Sunni Iraqis had been in the 20th century cosmopolitan and often modernists. Many were liberals yearning for democracy. From 1968 they turned to more of a Soviet model, a strongly secular one.
They have turned in desperation to rural fundamentalists who want a medieval caliphate only because of the vast reversal in their fortunes resulting from the Bush invasion and occupation, and the unfair policies of the Shiite government, which has turned them from an elite into an underclass. They are capable, trained, educated people. They aren’t going to put up with that, and if turning to al-Qaeda is the only way to avoid that fate, they are often willing now to do it.


ISIS and the the Baathists’ conflict
Rabih Barakat, As-Safir, 18-6-2014

Although ISIS plays a key role in the areas under the control of the armed factions, this does not negate the fact that the most prominent officers within the movement are part of the remnants of the former Iraqi army, i.e., former Baathists turned Salafists.
Former Iraqi army officers form the backbone of the majority of factions fighting in Iraq. Some have preserved their Baathist tendencies, at least in terms of organizational loyalty, while others have severed all links with the party and are working under the umbrella of other groups. But both camps have joined the ranks of groups opposing the state.

However, in light of the Iraqi government's de-Baathification policy, many former Baathists have sought refuge in the ranks of the local grassroots groups. Some groups raised the banner of “Salafist jihadists,” such as ISIS, Ansar al-Sunna and the Islamic Army. Other groups operated under the umbrella of “moderate Islam,” such as the Mujahideen Army and the 1920 Revolution Brigade.
The Naqshbandi Army preserved the Baathist leadership in what its supporters describe as working within a Sufi framework. The Naqshbandi Order is the largest Sufi order and is spread in Turkey, Syria, Palestine, Kurdistan, and the rest of the countries of northern Iraq. The Naqshbandi Army is led by former Iraqi vice president under Saddam Hussein, Izzat al-Duri, and was established in 2007.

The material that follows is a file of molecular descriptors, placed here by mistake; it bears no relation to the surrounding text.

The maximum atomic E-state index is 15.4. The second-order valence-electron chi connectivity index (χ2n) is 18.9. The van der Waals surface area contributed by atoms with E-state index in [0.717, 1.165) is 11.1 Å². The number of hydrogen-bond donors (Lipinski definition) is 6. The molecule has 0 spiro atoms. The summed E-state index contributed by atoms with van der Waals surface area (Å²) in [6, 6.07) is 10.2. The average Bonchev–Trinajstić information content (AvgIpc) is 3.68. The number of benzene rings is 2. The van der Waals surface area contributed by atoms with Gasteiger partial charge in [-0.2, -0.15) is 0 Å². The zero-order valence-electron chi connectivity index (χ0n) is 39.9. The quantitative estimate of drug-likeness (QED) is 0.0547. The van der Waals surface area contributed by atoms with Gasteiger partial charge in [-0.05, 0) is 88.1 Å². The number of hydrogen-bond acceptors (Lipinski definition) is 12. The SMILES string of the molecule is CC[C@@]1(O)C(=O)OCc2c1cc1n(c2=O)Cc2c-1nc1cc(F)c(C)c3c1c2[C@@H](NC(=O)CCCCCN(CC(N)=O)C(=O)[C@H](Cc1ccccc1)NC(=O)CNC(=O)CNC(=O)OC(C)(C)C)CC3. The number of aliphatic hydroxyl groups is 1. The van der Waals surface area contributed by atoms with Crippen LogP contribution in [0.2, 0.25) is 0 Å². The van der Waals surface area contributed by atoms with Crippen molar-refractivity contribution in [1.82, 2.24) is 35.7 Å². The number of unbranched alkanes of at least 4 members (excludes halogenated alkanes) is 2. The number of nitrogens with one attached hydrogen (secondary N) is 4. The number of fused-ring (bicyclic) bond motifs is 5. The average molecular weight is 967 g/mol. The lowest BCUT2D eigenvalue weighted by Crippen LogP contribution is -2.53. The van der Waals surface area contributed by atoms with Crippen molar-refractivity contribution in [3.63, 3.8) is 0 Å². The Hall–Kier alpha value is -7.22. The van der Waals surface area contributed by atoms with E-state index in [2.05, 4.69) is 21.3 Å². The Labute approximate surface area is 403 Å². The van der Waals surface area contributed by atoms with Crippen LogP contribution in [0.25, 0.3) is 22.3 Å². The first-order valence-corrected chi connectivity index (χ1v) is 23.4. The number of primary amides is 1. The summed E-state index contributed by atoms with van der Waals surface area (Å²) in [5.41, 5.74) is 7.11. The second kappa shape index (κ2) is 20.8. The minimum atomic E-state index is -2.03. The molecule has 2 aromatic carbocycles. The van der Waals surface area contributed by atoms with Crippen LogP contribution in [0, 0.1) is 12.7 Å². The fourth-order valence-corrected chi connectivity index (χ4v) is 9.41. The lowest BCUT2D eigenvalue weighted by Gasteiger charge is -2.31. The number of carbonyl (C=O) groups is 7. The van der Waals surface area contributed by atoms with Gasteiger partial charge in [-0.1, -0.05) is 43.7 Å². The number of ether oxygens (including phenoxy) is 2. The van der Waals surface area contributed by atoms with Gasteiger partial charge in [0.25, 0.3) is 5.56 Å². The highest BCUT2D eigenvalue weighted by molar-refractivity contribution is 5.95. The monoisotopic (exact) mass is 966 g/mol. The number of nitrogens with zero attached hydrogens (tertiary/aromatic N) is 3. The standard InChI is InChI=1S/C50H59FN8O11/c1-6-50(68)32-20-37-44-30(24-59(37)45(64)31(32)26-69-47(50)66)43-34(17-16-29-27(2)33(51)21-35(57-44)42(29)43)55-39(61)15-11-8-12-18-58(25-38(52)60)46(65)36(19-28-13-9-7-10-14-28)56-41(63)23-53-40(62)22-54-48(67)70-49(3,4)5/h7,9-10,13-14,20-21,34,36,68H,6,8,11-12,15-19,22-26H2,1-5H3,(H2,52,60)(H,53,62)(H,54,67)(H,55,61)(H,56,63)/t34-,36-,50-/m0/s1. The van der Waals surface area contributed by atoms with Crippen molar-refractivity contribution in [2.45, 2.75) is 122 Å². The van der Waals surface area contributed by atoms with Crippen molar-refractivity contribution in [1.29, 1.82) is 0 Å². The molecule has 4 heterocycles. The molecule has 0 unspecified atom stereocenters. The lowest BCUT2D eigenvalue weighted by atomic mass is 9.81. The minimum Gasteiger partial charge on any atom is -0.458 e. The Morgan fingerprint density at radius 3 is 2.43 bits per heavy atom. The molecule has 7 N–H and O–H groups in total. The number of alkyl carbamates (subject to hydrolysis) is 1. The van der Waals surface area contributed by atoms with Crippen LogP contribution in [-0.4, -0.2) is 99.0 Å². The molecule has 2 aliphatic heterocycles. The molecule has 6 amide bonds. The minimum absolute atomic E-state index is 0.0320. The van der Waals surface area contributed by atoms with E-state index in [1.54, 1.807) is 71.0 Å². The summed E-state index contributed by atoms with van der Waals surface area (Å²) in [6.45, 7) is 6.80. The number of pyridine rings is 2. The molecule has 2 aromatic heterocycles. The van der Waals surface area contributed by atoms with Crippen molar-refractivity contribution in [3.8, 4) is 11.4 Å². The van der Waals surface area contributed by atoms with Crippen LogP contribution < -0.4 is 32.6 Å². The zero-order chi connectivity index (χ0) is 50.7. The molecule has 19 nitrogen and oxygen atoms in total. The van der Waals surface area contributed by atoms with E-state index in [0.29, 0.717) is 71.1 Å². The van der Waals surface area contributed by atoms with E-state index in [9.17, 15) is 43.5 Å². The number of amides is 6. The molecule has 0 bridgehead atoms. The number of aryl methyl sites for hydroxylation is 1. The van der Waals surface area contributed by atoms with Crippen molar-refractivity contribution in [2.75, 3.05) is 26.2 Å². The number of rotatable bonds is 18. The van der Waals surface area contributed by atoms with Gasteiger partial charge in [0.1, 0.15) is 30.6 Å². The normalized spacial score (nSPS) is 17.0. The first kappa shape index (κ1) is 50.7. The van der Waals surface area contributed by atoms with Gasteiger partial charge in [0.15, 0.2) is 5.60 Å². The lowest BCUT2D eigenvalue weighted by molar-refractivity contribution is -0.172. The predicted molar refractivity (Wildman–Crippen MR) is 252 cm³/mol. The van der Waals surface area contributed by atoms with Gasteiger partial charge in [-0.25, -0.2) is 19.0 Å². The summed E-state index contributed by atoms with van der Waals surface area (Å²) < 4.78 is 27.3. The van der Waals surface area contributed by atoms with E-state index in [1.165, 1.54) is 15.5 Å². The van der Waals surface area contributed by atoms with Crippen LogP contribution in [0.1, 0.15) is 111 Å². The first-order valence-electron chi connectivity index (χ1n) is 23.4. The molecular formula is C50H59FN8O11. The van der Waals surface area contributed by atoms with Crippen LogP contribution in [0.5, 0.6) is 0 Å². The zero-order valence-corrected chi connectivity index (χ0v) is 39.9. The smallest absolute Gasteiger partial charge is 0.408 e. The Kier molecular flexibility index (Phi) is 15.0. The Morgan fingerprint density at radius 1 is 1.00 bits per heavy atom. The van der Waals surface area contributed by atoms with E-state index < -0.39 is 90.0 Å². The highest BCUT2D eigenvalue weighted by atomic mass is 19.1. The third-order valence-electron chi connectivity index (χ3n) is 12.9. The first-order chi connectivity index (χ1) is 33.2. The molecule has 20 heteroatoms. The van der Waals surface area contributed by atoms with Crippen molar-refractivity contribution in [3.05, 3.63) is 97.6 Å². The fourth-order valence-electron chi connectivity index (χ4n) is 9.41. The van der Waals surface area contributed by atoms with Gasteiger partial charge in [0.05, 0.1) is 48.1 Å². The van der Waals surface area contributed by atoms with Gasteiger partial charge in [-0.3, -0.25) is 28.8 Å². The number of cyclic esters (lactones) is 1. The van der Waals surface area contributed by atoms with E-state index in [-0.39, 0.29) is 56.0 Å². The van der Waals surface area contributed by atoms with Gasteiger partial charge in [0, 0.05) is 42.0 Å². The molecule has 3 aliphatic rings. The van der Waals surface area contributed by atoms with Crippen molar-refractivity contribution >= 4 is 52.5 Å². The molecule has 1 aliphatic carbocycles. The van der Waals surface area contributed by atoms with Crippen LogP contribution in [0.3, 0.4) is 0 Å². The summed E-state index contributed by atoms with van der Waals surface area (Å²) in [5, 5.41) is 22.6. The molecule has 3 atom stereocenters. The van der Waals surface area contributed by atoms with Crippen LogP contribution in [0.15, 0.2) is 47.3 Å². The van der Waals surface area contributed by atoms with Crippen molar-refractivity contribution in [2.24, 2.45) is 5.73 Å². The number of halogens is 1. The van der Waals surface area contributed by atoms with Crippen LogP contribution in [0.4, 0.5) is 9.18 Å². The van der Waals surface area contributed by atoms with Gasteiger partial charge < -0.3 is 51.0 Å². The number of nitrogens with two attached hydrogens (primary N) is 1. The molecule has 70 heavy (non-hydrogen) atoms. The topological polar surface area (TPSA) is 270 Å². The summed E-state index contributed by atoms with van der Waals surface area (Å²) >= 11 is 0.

The affiliation with local grassroots groups, in the sectarian sense, is closely related to the collapse of the Baath Party, both Iraqi and Syrian, and to the collapse of the state and its institutions.
Iraq's Baath Party managed to bring together the Sunni Arab minority in the country, and non-Islamic forces within the predominant Shiite population, especially following the growth of the Shiite tide after the revolution in Iran.
Things were similar, to a large extent, in Syria, as its Baath Party served as a refuge for opponents of Sunni Islam. This included secular Sunnis and minorities alike, especially after the expansion of the phenomenon of the Muslim Brotherhood in the late 1970s and early 1980s.

The de-Baathification at the level of the state institutions in Iraq pushed the remnants of the party toward sectarian affiliations and intransigence more than it did in Syria.
In Iraq, the sectarian affiliations have been more prominent due to the collapse of the state. The legacy of the Baath Party continued to prevail for some time in Iraq, especially in the center and north or among Sunni Arabs. However, with the dismantling of the state, those Baathists joined the ranks of other groups.
Today, the widening scope of war in the pan-Arab world suggests that the Baathists’ conflict is not over yet.


Ahmad Chalabi, Who Conned America Into War,
Now Aims To Lead Iraq
Aram Roston, BuzzFeed, 21-6-2014

Ahmad Chalabi, the Iraqi politician who peddled falsehoods to persuade the United States to invade Iraq, is now attempting to take over as Iraq’s prime minister, Iraqi and American sources say.

Before the U.S. invaded Iraq in 2003, Chalabi, a failed banker and former mathematician who lived in exile, became notorious for his influence in Washington among neoconservatives. Funded by the U.S. government itself, Chalabi’s group lobbied the successive American administrations to topple Saddam Hussein, pitching false stories about Hussein’s purported ties to terrorism and weapons of mass destruction.
When the U.S. invaded, Chalabi’s neoconservative allies in the administration of President George W. Bush thought Chalabi would sweep into power like an Iraqi Charles de Gaulle. But the Bush administration never put him in charge of Iraq. And as the extent of his ties to Iran became clear, many of his American allies divorced themselves from him.

Chalabi, like others, has been maneuvering to topple Maliki for years, though he hasn’t ever managed to come close in elections. If Chalabi has a chance now, the reason has little to do with him or democracy in Iraq. It’s about Maliki.
In April, Maliki’s political party won a large plurality, which would give the prime minister a third term in office. But Maliki is despised by Sunnis, Kurds, and even many of his fellow Shiites. And the recent invasion, led by the Islamist group ISIS but joined by other Sunni factions, has undercut his main appeal. As a former American official put it, “Maliki ran on a security platform, and the security platform has blown up in Mosul,” a city seized by Sunni militants.

To become prime minister, Chalabi would have to win a vote in the Iraqi parliament, which is divided largely along tribal, ethnic, and religious lines.
It will be a challenge for Chalabi to persuade Sunni factions that he can ease their frustrations. After all, he was the inventor of “de-Baathification.” Patterned on “de-Nazification,” this was a process used after the American invasion to keep Sunnis, out of government. Not only did Chalabi invent the word, but he was the man put in charge of the process.